Ramaphosa highlighted progress made in South Africa since the fall of apartheid 30 years ago in his address, held in Cape Town on Thursday.
One of the highlights for agriculture specifically was his mention that roughly 25% of farmland was now in black ownership, and that the country was on track to exceed the 30% target for 2030.
— Farmer’s Weekly (@FarmersWeeklySA) February 8, 2024
Francois Strydom, Agbiz chairperson, welcomed the recognition of land reform gains. “In the absence of adequate state support, the industry has played a significant role in this transformation through skills transfer and financial and technical support.
Acknowledgement of the progress is a breath of fresh air, especially after recent attempts to amend the Constitution to allow expropriation without compensation,” he said.
Noko Masipa, the DA’s shadow minister of agriculture, however felt that Ramaphosa only scratched the surface in his reference to land reform progress.
“The president’s failure to grasp the hardships endured by these farmers is deeply disappointing and indicative of a disconnect from the realities on the ground. The crux of the matter lies in the intricate details overlooked in his statement. Many of these farmlands are lying idle, serving no purpose in the community.
“The frustration among farmers leasing these lands is palpable, as beneficiaries grapple with the challenge of raising capital, rendering the farms uncultivated unless they receive grants. Beneficiaries need title deeds. They are fed up with leasing and government’s red tape.”
Masipa added that the plight of genuine farmers was exacerbated by the fact that a significant portion of these lands had been allocated to ANC-connected cadres who lack farming expertise, further exacerbating the plight of genuine black farmers.
Along with this, Masipa felt that the president’s failure to acknowledge the resilience of farmers, amidst the dual challenges of the COVID-19 pandemic and the conflict in Ukraine, demonstrated a blatant disregard for their critical contribution to our nation’s food security.
“Despite soaring input costs and the spectre of crime, farmers have steadfastly persevered to sustain our agricultural backbone. This oversight not only undermines the sacrifices of those in the agriculture sector, but also the urgent need for our leaders to prioritise and support those who labour tirelessly to feed our nation,” Masipa said.
Johann Kotzé, CEO of Agri SA, said the organisation acknowledged the progress highlighted in land reform initiatives, but stressed the need for concerted efforts to align with the objectives of the National Development Plan 2030.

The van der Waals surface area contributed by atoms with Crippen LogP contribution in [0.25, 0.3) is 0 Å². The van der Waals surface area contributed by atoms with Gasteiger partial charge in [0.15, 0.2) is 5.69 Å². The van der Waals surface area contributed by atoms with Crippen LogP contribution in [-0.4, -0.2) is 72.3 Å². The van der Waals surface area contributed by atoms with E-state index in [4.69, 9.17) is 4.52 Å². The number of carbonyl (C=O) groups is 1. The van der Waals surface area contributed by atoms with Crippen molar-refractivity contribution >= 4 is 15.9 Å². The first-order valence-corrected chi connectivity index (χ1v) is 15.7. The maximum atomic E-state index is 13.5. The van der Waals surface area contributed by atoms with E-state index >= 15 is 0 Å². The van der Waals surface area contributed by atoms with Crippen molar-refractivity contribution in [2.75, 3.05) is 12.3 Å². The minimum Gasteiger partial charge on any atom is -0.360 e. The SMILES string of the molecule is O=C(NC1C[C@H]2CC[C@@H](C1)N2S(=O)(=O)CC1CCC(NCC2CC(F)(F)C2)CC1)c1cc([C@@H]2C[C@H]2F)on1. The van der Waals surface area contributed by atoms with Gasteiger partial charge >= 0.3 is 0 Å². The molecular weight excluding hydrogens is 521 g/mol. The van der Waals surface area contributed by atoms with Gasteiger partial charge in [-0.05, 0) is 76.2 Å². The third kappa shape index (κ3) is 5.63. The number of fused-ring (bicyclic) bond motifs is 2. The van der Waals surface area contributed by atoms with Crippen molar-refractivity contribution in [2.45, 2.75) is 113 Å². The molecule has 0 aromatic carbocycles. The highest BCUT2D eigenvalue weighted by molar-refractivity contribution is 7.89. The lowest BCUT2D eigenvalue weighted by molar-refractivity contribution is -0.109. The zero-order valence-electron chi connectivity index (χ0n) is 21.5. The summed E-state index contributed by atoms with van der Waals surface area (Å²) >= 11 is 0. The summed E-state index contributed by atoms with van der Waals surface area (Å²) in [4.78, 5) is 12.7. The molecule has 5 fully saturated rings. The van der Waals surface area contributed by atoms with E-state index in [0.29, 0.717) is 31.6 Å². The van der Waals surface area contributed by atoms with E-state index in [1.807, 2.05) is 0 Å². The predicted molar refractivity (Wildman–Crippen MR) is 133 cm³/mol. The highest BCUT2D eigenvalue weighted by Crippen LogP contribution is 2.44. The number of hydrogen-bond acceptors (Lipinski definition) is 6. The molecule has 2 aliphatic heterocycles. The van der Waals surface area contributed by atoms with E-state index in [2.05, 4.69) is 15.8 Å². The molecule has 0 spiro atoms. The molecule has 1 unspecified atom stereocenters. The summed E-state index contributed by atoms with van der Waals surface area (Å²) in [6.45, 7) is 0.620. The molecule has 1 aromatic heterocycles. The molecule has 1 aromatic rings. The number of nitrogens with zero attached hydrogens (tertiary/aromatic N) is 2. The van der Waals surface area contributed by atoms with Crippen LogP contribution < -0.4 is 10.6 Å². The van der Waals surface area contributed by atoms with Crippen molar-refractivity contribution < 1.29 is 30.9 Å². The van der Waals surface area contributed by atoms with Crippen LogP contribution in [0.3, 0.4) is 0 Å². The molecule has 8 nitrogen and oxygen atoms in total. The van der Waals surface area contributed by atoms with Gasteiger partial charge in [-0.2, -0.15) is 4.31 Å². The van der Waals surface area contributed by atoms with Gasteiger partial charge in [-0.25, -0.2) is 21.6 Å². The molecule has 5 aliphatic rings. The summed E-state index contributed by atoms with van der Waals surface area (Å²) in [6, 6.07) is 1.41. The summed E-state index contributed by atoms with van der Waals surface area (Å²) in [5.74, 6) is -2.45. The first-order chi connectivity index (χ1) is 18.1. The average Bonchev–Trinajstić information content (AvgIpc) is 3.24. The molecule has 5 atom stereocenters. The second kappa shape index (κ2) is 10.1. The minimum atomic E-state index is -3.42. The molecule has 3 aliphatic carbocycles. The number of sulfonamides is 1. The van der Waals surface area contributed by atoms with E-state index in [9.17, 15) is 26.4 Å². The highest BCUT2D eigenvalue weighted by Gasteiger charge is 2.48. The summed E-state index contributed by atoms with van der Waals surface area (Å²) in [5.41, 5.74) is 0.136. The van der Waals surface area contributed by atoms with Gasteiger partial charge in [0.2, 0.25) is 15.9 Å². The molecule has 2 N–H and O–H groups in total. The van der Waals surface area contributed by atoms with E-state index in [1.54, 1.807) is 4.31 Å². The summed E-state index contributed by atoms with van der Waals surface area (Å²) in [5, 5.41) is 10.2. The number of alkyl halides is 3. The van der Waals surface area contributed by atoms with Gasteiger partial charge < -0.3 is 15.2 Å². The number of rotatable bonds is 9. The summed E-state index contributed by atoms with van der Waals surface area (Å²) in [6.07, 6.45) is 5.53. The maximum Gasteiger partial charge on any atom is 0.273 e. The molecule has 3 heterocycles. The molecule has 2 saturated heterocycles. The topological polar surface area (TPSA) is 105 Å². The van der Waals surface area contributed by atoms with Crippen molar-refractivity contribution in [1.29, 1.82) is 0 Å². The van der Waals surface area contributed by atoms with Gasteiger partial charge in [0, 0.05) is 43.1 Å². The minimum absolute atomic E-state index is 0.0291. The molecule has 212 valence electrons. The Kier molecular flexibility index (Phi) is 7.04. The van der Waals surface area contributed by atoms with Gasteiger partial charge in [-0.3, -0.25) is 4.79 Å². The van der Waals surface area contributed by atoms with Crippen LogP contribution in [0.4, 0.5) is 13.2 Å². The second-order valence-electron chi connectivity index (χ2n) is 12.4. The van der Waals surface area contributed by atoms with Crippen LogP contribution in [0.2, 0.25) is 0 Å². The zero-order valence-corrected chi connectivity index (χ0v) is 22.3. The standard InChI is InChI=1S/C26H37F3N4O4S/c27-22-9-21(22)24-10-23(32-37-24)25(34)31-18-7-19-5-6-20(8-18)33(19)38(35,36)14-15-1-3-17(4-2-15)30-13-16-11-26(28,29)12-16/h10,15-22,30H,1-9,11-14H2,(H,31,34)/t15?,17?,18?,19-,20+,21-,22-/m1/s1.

“Agriculture stands central to this plan, and comprehensive strategies are imperative to address the sector’s challenges and capitalise on its opportunities.”
He also echoed Ramaphosa’s sentiment regarding the need for strong public-private partnerships to drive progress in key sectors such as energy, logistics and infrastructure.
“We are pleased to see tangible progress resulting from collaborative efforts between the sector and government in addressing key issues, such as logistics, energy, and combating crime and corruption, as highlighted by the president.”
Agbiz CEO Theo Boshoff commented that the address provided little in the way of policy direction for the coming year, and instead gave a status update on processes that are underway.
“This either indicates that the address is devoid of any new ideas or major announcements to stimulate economic growth, or it was an affirmation that the state is not deviating from commitments made in the previous SONA, but allowing critical processes to reform our electricity, logistics and water infrastructure to unfold.”
Boshoff added that business had invested a great deal of time, capital and goodwill into these collaborative efforts: “It seems as if these processes are being supported at a critical time when the temptation must be there to shelve longer-term pragmatic processes in favour of a populist approach. We hope this trend will continue after the election, as our economy sorely needs a dose of pragmatism.”
Bennie van Zyl, TLU SA’s general manager, was unimpressed by Ramaphosa’s account of progress made in fixing ports, logistics, poor service delivery and in growing the economy, saying the address was merely another performance staged to garner votes in the upcoming election.
“Over the past few years, agriculture has learned a very clear lesson about the difference between words and actions. We have learned that the promises made during SONA are not implemented. They are always empty words that mean nothing for South Africa’s progress. Just look at how our unemployment rate has risen from 29,1% in 2019 to 31,9% in 2024, and inflation has increased by 1,74% since 2019.”